In 2017 we think this uptake will surge as cyber insurance increasingly becomes part of operational risk strategy in the ‘not if but when’ climate. With high-profile cyber-attacks such as those on TalkTalk at an all-time high, businesses have become increasingly aware of the need to manage the risk to their intangible assets and reputation. The incoming GDPR regulation, which will impose heavy fines on firms who fail to safeguard data appropriately, is another issue likely to increase the demand for cyber insurance this year.
If you’d like to find out more about cyber insurance, what it covers and how to buy it, our article ‘Cyber Insurance – can you ever be fully covered?’ will be of help.
The year of cyber security competitive advantage?
We find it unfortunate that cyber security and information assurance are all too often seen as compliance issues. The tougher stances from the new UK Cyber Security Strategy and GDPR will only reinforce this. At Ascentor, we have always focused on the business benefits that well-executed information risk management can bring. One of these can be competitive advantage.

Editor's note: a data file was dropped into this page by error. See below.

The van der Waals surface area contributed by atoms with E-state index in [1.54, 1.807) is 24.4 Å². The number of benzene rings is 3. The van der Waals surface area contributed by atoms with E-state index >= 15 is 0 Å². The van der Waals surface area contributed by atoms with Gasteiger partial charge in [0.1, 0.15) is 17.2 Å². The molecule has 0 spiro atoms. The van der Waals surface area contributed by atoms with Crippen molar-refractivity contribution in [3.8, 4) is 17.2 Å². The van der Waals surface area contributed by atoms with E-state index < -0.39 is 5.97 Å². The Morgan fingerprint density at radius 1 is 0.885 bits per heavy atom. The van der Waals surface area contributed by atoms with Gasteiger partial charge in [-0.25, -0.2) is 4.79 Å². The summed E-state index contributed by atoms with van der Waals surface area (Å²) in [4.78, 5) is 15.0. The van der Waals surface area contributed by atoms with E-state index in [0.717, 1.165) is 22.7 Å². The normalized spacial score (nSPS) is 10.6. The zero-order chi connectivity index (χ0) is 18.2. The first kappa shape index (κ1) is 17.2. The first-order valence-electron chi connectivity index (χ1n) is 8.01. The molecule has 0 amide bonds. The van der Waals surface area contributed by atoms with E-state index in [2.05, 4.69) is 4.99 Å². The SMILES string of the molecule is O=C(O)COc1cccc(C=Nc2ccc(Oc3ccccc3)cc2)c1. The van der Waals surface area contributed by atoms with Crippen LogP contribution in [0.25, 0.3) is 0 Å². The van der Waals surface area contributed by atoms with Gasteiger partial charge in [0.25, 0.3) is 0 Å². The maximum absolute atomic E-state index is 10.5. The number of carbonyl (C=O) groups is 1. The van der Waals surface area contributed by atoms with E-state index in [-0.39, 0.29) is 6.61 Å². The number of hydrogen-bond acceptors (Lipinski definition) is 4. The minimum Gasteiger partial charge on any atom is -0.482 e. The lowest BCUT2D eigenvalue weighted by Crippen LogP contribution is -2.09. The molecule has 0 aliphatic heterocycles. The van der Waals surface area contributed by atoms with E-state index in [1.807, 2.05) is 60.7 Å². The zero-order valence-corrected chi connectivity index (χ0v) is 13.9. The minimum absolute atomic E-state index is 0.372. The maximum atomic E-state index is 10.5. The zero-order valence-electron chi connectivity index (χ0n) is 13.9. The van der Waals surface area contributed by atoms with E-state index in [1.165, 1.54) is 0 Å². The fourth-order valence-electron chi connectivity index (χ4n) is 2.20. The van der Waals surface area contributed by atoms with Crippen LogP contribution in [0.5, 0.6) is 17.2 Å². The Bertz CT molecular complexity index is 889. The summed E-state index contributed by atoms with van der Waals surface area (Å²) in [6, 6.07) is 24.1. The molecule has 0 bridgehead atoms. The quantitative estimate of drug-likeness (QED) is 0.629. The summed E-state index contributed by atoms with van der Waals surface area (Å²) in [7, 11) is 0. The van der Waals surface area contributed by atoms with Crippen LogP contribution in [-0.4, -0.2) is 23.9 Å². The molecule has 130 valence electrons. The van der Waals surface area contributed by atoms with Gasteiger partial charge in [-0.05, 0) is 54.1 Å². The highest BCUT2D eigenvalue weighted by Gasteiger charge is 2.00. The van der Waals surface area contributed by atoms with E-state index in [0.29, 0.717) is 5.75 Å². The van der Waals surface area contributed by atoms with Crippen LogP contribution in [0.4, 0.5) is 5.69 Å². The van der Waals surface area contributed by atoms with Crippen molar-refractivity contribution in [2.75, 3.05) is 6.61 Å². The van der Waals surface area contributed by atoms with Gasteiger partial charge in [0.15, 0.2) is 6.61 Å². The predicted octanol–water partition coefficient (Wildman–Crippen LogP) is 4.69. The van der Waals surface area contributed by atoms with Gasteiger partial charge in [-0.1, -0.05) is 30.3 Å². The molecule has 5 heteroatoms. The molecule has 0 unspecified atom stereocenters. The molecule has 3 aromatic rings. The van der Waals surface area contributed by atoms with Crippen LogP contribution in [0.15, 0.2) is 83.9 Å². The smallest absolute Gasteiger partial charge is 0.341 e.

As buyers focus more on cyber security, the ability to demonstrate not only compliance but going the extra mile may start to count for more. We are receiving more and more enquiries from companies aspiring to achieve more than simply Cyber Essentials. The list of companies aiming for ISO27001 and List X status is growing fast. Many of these companies are seeing such a step as a way of not only fortifying their businesses, but also making themselves more attractive to buyers.
We hope 2017 will be the year when buying and selling organisations start to turn up the heat on cyber security as a value added corporate characteristic.
All of the above comes in a climate of continuing cyber skills shortages – and yet, as we have suggested, particularly with the new UK Cyber Security Strategy and GDPR – regulation and fines loom. Therefore, in 2017 organisations may feel under even greater pressure to look externally for the skills and guidance they need to meet these standards – starting with Cyber Essentials as a minimum.
For further information
If you’d like to discuss how ourconsultants could advise on any aspect of Information Assurance and cyber security, please contact Dave James, MD at Ascentor.
Office: 01452 881712
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For Further Information
If you have any questions about the topics we've covered, or would like to have a chat about any aspect of your own cyber security strategy, please get in touch with the team at Ascentor.